Making Peer Review More Open

“Marginalia” by Open Library is licensed under CC BY 2.0.

Traditional peer review relies on anonymous reviewers to thoughtfully assess and critique an author’s work. The idea is that blind review makes the evaluation process more fair and impartial–but many scholars have questioned whether this is always the case.

Open review has the potential to make scholarship more transparent and more collaborative. It also makes it easier for researchers to get credit for the work they do reviewing the scholarship of their peers. Publishers in both the sciences and the humanities and social sciences have been experimenting with open review for almost two decades now, but it is only recently that open review seems to have reached a tipping point. So what exactly is open review, and what does it entail?

There are two main types of open review: named review and crowd-sourced review. With named review, the names of the peer reviewers as well as their reports are published online alongside the scholarship in question, making them available for anyone to read. A number of open access journal publishers use named review, including BioMed Central, Frontiers, F1000, and eLife. The open access journal Nature Communications allows authors to choose whether or not they want open review. About 60% of them do so. Elsevier recently started allowing peer-review reports to be published alongside articles for a few of its journals. However, peer reviewers do not have to attach their names to reports (and a little less than half do so). Giving reviewers the choice to remain anonymous if they wish, while making the reports open, can be one way to address one of the main critiques of open review: that it will cause scholars to be less candid. Early career faculty might be particularly sensitive to this issue.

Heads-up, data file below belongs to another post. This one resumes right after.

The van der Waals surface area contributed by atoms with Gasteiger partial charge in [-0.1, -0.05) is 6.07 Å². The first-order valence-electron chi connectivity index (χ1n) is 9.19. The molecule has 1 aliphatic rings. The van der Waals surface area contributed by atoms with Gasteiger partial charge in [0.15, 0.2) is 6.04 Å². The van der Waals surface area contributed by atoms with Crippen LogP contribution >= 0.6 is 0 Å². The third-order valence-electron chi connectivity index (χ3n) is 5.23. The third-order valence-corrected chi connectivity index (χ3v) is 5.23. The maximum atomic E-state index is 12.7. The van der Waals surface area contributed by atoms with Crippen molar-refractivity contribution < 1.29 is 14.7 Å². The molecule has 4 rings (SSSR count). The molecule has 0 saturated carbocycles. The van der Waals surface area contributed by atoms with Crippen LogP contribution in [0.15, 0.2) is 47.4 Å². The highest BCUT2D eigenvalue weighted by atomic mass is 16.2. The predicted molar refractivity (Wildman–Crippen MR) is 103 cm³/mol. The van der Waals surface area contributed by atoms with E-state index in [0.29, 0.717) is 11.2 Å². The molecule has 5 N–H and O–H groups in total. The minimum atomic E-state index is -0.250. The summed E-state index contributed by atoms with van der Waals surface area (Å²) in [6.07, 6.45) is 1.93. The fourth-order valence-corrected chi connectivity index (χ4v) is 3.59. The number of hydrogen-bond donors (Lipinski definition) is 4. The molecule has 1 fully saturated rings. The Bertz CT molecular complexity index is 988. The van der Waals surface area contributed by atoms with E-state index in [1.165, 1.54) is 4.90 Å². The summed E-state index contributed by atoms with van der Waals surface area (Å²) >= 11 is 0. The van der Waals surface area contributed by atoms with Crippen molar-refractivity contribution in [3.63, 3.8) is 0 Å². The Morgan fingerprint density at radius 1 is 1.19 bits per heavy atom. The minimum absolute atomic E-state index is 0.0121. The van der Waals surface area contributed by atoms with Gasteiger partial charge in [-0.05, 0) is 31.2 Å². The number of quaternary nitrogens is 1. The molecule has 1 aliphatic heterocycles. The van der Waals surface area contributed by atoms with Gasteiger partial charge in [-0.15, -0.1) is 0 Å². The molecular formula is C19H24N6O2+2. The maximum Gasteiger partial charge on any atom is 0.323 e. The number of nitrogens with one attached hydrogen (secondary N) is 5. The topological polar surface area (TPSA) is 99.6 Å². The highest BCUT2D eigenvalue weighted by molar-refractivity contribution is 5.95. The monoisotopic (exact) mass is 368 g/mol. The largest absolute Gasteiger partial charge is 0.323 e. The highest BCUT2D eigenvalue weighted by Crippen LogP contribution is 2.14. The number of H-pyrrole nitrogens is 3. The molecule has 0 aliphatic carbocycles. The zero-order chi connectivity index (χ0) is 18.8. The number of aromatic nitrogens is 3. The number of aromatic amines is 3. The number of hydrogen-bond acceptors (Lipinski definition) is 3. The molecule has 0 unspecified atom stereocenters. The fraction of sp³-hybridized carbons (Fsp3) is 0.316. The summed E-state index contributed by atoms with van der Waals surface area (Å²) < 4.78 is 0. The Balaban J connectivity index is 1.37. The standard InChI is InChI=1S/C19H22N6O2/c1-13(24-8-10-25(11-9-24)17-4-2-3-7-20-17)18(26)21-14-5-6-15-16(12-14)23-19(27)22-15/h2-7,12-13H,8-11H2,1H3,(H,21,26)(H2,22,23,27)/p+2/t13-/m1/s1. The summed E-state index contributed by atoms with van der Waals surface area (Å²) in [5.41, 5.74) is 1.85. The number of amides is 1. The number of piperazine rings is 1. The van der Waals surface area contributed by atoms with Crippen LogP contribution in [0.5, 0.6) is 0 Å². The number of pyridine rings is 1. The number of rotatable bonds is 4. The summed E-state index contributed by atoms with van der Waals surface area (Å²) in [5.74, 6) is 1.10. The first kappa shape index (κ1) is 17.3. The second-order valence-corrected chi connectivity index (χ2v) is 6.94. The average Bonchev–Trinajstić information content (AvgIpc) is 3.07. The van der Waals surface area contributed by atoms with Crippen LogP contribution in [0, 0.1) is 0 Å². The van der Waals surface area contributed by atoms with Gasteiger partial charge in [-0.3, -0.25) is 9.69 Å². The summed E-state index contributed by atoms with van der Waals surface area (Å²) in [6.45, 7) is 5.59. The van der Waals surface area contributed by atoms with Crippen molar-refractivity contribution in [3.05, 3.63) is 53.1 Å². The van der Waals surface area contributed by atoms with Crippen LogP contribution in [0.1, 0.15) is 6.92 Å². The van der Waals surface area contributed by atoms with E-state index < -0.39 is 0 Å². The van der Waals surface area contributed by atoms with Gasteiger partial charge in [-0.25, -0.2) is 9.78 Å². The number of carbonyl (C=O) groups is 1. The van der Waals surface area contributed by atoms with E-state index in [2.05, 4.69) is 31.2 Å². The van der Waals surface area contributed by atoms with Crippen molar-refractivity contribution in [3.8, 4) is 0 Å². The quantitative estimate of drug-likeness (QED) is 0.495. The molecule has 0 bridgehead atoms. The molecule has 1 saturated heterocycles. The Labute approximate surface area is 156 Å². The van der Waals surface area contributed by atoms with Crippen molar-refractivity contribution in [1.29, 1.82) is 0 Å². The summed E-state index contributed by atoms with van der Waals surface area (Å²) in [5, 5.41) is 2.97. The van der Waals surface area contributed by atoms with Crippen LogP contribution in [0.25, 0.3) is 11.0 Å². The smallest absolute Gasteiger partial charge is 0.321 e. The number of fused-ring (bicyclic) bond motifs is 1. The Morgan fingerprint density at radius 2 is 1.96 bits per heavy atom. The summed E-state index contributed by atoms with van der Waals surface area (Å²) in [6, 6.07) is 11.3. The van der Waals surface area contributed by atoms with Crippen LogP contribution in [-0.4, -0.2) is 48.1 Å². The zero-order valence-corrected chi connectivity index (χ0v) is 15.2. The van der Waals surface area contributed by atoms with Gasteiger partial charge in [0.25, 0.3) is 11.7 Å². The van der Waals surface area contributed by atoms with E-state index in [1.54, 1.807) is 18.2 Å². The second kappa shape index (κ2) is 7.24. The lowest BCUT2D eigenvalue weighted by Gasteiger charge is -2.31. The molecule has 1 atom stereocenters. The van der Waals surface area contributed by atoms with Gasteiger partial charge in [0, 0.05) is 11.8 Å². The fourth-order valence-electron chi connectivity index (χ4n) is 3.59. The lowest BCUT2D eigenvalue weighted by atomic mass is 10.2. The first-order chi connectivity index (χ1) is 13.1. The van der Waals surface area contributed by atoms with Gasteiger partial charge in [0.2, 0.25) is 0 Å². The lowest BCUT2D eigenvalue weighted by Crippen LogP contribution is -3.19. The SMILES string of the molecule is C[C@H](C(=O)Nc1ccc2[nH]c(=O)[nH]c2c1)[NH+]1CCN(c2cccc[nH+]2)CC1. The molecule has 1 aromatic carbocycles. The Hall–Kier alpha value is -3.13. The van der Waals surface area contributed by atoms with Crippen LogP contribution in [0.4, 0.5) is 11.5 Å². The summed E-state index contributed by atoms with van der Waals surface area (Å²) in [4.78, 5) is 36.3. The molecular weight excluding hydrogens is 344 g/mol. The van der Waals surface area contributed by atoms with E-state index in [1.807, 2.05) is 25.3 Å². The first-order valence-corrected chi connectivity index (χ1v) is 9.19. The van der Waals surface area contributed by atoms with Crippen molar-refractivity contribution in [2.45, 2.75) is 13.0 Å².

With crowd-sourced review, a draft of the article or book is made available online for the public to comment on before it is officially published. This allows for the authors to get feedback from a greater variety of individuals, including people who might never have been approached to be a peer reviewer. One of the first monographs to go through this type of review was Kathleen Fitzpatrick’s Planned Obsolescence (NYU Press, 2010). MediaCommons Press, which hosted this draft of Fitzpatrick’s book, used CommentPress, a WordPress plugin, to facilitate feedback from interested readers. Most recently, Matthew J. Salganik used crowd-sourced review for his book, Bit By Bit: Social Research in the Digital Age (Princeton University Press, 2017). Salganik created the Open Review Toolkit (which uses the annotation tool hypothes.is) in order to help other scholars do the same thing. Crowd-sourced review can occur before traditional peer review, or concurrently. One of the challenges associated with this type of review is letting the world know that the manuscript is online and ready to be commented on. It may require that the author take a more active role in the review process than they are used to. Another challenge is directing readers to leave the type of substantial comments that would be most useful to the author.